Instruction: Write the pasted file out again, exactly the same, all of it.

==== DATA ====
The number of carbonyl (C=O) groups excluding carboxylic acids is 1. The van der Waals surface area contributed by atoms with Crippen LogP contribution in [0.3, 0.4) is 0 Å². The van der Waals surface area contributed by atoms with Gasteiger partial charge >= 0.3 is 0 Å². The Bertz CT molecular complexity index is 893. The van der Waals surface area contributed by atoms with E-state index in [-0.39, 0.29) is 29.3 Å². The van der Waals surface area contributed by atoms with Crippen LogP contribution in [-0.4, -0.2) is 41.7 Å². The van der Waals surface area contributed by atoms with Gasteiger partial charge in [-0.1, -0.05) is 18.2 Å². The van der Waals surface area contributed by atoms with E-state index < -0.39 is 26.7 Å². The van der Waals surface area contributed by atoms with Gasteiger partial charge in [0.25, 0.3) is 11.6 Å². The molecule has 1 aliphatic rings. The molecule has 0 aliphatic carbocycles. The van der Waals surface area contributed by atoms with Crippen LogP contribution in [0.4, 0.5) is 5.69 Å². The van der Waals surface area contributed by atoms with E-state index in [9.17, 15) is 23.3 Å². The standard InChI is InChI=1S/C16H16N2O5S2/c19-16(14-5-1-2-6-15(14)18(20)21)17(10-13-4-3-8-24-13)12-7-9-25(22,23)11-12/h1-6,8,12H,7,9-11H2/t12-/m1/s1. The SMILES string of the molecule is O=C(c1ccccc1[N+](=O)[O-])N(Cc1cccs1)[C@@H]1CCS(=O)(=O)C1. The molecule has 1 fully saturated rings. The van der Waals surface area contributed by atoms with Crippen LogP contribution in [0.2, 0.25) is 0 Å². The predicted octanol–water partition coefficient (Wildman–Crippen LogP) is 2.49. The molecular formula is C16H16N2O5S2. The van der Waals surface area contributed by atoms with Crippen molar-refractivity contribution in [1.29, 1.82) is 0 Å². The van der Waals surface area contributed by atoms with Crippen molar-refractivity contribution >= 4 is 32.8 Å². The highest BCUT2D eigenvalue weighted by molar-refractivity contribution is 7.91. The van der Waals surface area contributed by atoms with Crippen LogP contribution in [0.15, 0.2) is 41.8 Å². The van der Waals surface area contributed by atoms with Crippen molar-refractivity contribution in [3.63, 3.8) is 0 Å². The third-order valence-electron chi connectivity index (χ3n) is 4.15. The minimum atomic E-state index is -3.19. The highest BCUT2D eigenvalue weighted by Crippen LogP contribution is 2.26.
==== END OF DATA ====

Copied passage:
The number of carbonyl (C=O) groups excluding carboxylic acids is 1. The van der Waals surface area contributed by atoms with Crippen LogP contribution in [0.3, 0.4) is 0 Å². The van der Waals surface area contributed by atoms with Gasteiger partial charge >= 0.3 is 0 Å². The Bertz CT molecular complexity index is 893. The van der Waals surface area contributed by atoms with E-state index in [-0.39, 0.29) is 29.3 Å². The van der Waals surface area contributed by atoms with Crippen LogP contribution in [-0.4, -0.2) is 41.7 Å². The van der Waals surface area contributed by atoms with Gasteiger partial charge in [-0.1, -0.05) is 18.2 Å². The van der Waals surface area contributed by atoms with E-state index < -0.39 is 26.7 Å². The van der Waals surface area contributed by atoms with Gasteiger partial charge in [0.25, 0.3) is 11.6 Å². The molecule has 1 aliphatic rings. The molecule has 0 aliphatic carbocycles. The van der Waals surface area contributed by atoms with Crippen LogP contribution in [0.4, 0.5) is 5.69 Å². The van der Waals surface area contributed by atoms with E-state index in [9.17, 15) is 23.3 Å². The standard InChI is InChI=1S/C16H16N2O5S2/c19-16(14-5-1-2-6-15(14)18(20)21)17(10-13-4-3-8-24-13)12-7-9-25(22,23)11-12/h1-6,8,12H,7,9-11H2/t12-/m1/s1. The SMILES string of the molecule is O=C(c1ccccc1[N+](=O)[O-])N(Cc1cccs1)[C@@H]1CCS(=O)(=O)C1. The molecule has 1 fully saturated rings. The van der Waals surface area contributed by atoms with Crippen LogP contribution in [0.2, 0.25) is 0 Å². The predicted octanol–water partition coefficient (Wildman–Crippen LogP) is 2.49. The molecular formula is C16H16N2O5S2. The van der Waals surface area contributed by atoms with Crippen molar-refractivity contribution in [1.29, 1.82) is 0 Å². The van der Waals surface area contributed by atoms with Crippen molar-refractivity contribution >= 4 is 32.8 Å². The highest BCUT2D eigenvalue weighted by molar-refractivity contribution is 7.91. The van der Waals surface area contributed by atoms with Crippen LogP contribution in [0.15, 0.2) is 41.8 Å². The van der Waals surface area contributed by atoms with Crippen molar-refractivity contribution in [3.63, 3.8) is 0 Å². The third-order valence-electron chi connectivity index (χ3n) is 4.15. The minimum atomic E-state index is -3.19. The highest BCUT2D eigenvalue weighted by Crippen LogP contribution is 2.26.